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Is Sitting the Smoking of Our Generation?

25 Jan

I was excited when I saw Nilofer Merchant’s article, Sitting Is the Smoking of Our Generation on the Harvard Business Review Blog. I wanted to know the angle that would be presented in comparing sitting to smoking. However, I was disappointed because the article really focused on the benefits walking has on health and the death rate associated with obesity. I don’t have anything against getting up off your butt and moving, but I already know the stats — 10,000 steps a day — of incorporating walking into one’s daily regimen. I was hoping for an eye opener behind the statement, which didn’t materialize. Merchant said,

“As we work, we sit more than we do anything else…. Sitting is so prevalent and so pervasive that we don’t even question how much we’re doing it. And, everyone else is doing it also, so it doesn’t even occur to us that it’s not okay. In that way, I’ve come to see that sitting is the smoking of our generation.”

I have to disagree with the analogy that “sitting is the smoking of our generation.” After all, just step outside of any public space — a government building or office building, for example — and you’ll immediately see large signs posted: no smoking within 20 feet of the building. Merchant even gives us stats on obesity and smoking, stating:

“… health studies conclude that people should sit less, and get up and move around…. You might already know that the death rate associated with obesity in the US is now 35 million. But do you know what it is in relationship to Tobacco? Just 3.5 million.”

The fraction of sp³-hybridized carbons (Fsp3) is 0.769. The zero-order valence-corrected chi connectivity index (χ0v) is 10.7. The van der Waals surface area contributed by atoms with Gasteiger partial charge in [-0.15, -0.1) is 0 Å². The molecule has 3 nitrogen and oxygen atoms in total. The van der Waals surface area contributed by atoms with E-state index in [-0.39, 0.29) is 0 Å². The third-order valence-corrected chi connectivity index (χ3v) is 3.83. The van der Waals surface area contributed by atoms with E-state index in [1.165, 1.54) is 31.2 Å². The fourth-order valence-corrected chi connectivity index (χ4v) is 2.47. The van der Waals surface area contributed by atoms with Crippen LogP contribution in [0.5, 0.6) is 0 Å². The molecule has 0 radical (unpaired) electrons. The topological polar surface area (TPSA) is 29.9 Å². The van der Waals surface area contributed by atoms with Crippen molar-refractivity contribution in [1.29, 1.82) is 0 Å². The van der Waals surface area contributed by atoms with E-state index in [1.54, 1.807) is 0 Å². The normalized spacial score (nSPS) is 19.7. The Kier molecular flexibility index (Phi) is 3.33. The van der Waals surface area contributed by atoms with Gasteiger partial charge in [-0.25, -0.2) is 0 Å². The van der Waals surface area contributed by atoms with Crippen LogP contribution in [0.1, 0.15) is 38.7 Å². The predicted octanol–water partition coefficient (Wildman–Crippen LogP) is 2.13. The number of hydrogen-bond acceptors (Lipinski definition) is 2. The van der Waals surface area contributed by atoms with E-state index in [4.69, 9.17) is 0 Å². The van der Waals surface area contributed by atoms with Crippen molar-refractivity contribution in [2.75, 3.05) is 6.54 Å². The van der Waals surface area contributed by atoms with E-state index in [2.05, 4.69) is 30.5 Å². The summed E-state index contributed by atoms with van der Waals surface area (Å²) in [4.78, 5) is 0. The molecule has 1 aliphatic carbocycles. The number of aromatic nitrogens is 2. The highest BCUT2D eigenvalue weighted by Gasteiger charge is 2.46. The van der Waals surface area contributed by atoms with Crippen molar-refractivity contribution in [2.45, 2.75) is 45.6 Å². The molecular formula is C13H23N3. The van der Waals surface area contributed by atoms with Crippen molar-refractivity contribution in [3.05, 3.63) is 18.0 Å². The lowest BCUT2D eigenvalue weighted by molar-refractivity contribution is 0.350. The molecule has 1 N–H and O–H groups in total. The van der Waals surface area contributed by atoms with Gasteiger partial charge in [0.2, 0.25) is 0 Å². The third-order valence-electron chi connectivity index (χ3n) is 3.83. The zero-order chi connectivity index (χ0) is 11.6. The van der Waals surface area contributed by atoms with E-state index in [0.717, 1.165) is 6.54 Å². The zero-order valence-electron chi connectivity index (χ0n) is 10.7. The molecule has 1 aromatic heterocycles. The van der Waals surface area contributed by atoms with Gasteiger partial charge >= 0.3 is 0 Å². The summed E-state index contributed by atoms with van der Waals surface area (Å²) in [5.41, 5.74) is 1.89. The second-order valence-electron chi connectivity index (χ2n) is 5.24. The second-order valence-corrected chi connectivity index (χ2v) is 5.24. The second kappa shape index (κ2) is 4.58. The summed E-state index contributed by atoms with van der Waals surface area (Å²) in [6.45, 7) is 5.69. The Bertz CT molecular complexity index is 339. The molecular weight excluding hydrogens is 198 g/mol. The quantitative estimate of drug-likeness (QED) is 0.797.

So, let’s look at this a different way to determine who is really moving more — the desk hugger or the smoker. I’ll tell you why the smoker is actually moving more. But, a mini history lesson first. If you’re from the Baby Boomer generation like me, you will recall that office workers were allowed to smoke at their desk — no lie, it’s true! However, that is not true today. Laws have been passed in almost every state that smoking is not allowed inside any public building. Due to these laws, smokers actually move around more than their nonsmoking colleagues, who remain confined to their desks and computers. In essence, saying that sitting is the smoking Smokers of our generation doesn’t rang true. Sitting and smoking are not comparable in this instance. Banning indoor smoking causes 10-25 percent of the workforce to trek outdoors to take an unofficial 10-to-15-minute smoke break. And, since birds of a feather flock together, these coworkers are outside congregating and conversing. Therefore, during an eight-hour workday, not including the lunch break, smokers are off their butts 60-90 minutes more than their nonsmoking comrades. And these unofficial breaks really cause angst among the nonsmoking coworkers; they are incensed that they aren’t privy to unofficial breaks. Therefore, nonsmokers are more confined to their desks than smokers. Even though smokers in the workplace are contributing adversely to their health — but only 3.5 million according to Merchant — they are still moving more than the nonsmokers who are sitting for eight hours, five days a week.

Even though I love to walk — and I’m not a smoker — I would not enjoy walking in a meeting setting, so to speak. It’s too many things to be cognizant of, which would take my focus away from the issues at hand. I don’t want to be concerned with noisy surroundings (i.e., traffic), stopping and starting at “do not walk/walk” lights, pedestrians, etc. I, for one, prefer the office or even a coffee shop meeting.

So, is sitting the smoking of our generation? From my perspective, I say it is not.

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5 Comments